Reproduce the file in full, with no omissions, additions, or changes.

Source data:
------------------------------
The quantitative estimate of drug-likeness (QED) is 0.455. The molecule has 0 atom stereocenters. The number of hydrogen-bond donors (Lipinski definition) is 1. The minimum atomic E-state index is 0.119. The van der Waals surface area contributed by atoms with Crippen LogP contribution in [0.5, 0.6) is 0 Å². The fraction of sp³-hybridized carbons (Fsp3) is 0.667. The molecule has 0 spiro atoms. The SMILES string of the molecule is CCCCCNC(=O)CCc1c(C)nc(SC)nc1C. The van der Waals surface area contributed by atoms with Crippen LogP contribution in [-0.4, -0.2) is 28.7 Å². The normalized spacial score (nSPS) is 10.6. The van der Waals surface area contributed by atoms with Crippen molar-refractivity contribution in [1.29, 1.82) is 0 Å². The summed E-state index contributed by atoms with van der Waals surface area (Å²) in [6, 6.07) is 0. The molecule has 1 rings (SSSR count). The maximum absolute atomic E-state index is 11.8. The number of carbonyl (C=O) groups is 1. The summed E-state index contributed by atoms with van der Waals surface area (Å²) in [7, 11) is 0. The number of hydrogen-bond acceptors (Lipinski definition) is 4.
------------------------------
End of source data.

The quantitative estimate of drug-likeness (QED) is 0.455. The molecule has 0 atom stereocenters. The number of hydrogen-bond donors (Lipinski definition) is 1. The minimum atomic E-state index is 0.119. The van der Waals surface area contributed by atoms with Crippen LogP contribution in [0.5, 0.6) is 0 Å². The fraction of sp³-hybridized carbons (Fsp3) is 0.667. The molecule has 0 spiro atoms. The SMILES string of the molecule is CCCCCNC(=O)CCc1c(C)nc(SC)nc1C. The van der Waals surface area contributed by atoms with Crippen LogP contribution in [-0.4, -0.2) is 28.7 Å². The normalized spacial score (nSPS) is 10.6. The van der Waals surface area contributed by atoms with Crippen molar-refractivity contribution in [1.29, 1.82) is 0 Å². The summed E-state index contributed by atoms with van der Waals surface area (Å²) in [6, 6.07) is 0. The molecule has 1 rings (SSSR count). The maximum absolute atomic E-state index is 11.8. The number of carbonyl (C=O) groups is 1. The summed E-state index contributed by atoms with van der Waals surface area (Å²) in [7, 11) is 0. The number of hydrogen-bond acceptors (Lipinski definition) is 4.